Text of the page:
At an unscripted and combative press conference at Trump Tower on Tuesday afternoon, President Trump doubled down on his initial, controversial, and deeply troubling response to the Charlottesville violence, saying “The first statement I made on Saturday was a fine statement.” That statement, which allocated blame for the deadly violence to “many sides,” seemed to equivocate between the white nationalists who instigated the protest, and the anti-fascist left-wing counter-protestors, one of whom was killed by a Nazi sympathizer.

On Monday, Trump seemed to bow to pressure from both parties and within his administration to offer a more forceful rebuke by denouncing racism as “evil.” But today’s press conference was a bold reaffirmation of his initial position, leaving citizens, pundits, and politicians shell-shocked.

Trump stated there is “blame on both sides,” and asked: “What about the alt-left that came charging at the, as you say, the alt-right? Do they have any semblance of guilt?” He went on: “What about the fact that they came charging with clubs in their hands, swinging clubs? Do they have any problem? I think they do.”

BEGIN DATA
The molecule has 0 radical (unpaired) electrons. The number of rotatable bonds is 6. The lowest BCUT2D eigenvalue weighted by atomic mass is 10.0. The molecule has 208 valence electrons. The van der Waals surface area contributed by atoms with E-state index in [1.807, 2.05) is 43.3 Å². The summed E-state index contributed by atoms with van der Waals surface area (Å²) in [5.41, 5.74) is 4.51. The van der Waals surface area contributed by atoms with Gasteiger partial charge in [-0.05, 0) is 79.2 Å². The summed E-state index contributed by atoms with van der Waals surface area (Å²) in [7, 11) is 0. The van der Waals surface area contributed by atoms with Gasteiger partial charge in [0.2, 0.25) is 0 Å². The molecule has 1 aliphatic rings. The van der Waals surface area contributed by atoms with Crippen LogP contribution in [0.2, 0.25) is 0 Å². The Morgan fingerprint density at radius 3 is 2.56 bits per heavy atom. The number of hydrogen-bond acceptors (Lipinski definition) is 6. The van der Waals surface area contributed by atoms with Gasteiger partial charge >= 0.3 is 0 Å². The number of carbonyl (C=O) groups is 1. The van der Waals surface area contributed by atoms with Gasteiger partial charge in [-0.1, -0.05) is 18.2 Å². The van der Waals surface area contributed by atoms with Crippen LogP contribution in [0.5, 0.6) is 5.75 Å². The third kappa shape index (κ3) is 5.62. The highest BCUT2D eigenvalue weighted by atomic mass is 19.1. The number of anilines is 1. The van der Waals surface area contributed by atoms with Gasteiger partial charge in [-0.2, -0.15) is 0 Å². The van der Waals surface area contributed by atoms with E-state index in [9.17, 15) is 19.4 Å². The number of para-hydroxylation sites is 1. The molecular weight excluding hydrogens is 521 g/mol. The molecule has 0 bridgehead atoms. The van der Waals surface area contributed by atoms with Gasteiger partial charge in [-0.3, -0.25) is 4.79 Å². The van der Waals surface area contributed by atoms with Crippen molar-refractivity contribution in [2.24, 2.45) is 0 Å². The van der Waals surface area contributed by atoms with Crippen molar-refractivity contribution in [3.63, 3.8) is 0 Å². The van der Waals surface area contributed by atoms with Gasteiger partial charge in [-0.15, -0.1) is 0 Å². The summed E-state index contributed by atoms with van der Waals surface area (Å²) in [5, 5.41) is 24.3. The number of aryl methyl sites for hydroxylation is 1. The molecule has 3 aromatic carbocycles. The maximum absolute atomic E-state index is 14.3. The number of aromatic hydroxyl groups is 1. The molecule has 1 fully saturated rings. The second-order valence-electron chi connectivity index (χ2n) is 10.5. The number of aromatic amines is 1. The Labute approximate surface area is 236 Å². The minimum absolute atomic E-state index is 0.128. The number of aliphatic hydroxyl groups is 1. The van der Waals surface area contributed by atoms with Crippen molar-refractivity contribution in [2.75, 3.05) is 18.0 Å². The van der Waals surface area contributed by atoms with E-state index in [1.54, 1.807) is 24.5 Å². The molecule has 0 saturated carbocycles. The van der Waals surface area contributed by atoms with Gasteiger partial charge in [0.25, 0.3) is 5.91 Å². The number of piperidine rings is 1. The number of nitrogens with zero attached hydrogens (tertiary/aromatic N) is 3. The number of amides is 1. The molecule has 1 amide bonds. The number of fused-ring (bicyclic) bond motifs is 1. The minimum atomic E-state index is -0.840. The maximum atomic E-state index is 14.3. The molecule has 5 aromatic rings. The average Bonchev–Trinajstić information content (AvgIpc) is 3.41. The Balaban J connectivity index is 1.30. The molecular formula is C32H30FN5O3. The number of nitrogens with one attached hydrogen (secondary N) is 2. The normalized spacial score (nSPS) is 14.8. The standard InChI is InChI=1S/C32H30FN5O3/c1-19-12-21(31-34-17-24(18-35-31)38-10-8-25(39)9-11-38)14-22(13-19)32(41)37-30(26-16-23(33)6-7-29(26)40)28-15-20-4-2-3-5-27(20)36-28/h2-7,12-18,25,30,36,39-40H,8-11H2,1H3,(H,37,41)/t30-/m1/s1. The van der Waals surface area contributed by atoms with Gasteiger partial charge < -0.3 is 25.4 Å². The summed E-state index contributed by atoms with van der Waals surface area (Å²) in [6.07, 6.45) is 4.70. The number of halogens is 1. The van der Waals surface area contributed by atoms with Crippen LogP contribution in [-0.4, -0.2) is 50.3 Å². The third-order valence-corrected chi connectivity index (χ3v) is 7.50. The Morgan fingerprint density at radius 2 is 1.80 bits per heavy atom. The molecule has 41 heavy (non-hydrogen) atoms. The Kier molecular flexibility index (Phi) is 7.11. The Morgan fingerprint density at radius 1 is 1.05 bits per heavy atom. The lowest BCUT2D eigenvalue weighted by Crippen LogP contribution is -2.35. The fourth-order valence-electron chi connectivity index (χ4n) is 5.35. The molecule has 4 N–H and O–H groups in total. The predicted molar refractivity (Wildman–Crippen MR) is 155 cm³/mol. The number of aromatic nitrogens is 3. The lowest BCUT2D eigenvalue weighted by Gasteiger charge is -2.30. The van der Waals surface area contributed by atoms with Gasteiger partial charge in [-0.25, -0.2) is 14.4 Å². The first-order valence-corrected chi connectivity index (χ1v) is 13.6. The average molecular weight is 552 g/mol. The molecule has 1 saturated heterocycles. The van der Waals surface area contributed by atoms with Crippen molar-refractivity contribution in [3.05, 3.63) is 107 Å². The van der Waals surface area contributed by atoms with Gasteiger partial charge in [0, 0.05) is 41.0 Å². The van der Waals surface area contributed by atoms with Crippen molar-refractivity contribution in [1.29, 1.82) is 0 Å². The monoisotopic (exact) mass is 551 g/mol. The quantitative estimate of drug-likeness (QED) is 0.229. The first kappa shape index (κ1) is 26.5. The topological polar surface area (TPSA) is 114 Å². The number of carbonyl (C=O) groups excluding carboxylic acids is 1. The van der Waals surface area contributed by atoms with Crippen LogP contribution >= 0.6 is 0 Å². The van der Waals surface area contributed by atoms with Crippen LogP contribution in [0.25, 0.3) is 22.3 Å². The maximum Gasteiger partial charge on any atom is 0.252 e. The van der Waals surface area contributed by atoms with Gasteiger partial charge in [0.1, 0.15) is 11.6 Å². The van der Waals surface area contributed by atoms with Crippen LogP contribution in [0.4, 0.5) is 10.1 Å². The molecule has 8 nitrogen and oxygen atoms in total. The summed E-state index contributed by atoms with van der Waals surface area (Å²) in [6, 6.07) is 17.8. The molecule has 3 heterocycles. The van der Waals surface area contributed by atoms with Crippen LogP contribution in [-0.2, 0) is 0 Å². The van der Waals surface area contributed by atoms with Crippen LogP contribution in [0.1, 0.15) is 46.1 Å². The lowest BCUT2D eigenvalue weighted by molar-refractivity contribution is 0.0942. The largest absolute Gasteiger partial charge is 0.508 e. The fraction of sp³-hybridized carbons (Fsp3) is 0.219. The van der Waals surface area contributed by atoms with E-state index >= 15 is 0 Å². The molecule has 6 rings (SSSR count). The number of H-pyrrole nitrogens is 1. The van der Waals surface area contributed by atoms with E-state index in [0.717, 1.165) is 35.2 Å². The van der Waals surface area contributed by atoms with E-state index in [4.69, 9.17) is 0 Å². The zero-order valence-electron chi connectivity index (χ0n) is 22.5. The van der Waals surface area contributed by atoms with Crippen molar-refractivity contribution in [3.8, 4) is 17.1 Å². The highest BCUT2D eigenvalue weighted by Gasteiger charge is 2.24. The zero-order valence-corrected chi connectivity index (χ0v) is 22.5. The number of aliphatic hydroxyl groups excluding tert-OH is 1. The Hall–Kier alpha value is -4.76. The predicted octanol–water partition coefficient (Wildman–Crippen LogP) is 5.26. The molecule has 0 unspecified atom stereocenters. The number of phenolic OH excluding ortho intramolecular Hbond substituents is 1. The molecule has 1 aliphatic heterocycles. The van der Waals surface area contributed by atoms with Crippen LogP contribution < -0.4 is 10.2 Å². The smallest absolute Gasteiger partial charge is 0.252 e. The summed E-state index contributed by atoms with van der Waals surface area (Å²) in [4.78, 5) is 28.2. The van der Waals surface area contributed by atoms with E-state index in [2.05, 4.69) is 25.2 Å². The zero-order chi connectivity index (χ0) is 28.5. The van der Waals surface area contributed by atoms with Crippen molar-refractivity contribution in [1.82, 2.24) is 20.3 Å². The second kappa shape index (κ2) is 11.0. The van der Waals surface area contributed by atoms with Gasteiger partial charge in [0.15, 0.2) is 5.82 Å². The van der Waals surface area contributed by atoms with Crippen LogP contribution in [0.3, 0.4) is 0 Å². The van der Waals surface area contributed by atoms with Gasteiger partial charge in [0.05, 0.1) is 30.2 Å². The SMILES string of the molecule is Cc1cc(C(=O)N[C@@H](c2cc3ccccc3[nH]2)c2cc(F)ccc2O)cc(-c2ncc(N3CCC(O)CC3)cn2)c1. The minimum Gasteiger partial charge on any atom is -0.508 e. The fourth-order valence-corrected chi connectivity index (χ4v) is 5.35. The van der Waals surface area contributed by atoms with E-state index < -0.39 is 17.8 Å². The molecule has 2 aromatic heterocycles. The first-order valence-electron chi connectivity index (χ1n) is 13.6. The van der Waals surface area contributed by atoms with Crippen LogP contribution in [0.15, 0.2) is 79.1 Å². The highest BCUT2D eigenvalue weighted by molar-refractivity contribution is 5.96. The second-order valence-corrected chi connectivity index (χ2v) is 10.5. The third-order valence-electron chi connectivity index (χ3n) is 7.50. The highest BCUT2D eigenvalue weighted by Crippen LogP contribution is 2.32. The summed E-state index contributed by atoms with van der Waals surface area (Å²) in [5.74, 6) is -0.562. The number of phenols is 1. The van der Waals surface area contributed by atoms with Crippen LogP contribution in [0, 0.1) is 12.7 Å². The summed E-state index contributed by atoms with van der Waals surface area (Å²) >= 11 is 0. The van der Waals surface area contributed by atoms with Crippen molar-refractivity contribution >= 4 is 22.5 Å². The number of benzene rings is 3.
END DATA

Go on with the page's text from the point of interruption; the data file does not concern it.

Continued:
Trump offered another reprimand of hate groups, stating “I’ve condemned neo-Nazis. I’ve condemned many different groups.” But his castigating felt like a cursory aside when paired with the rest of his speech, which denied the evident racial impetus behind the protest: “Not all of those people were neo-Nazis, believe me. Not all of those people were white supremacists by any stretch,” he said.

In another tirade, Trump took the unprecedented step of a sitting President essentially equivocated the Revolutionary War (for America’s freedom) with the Civil War (for slave emancipation) by saying “This week, it is Robert E. Lee and this week, Stonewall Jackson. Is it George Washington next? You have to ask yourself, where does it stop?”

Trump’s question could be asked of Republicans, many of whom have stood next to the President under the pretense of his traditional conservative agenda, and who now have no more cover when it comes to a President whose rhetoric undeniably emboldens white supremacists, Ku Klux Klan members, and neo-Nazis — former Ku Klux Klan leader David Duke chief amongst them:

Where does the conversation go from here? REVOLT is partnering with Tidal for a town hall addressing the Ch rlottesville violence hosted by Van Jones. Check back for Tidal X: Van Jones – We Rise Against Hate right here at 9PM ET.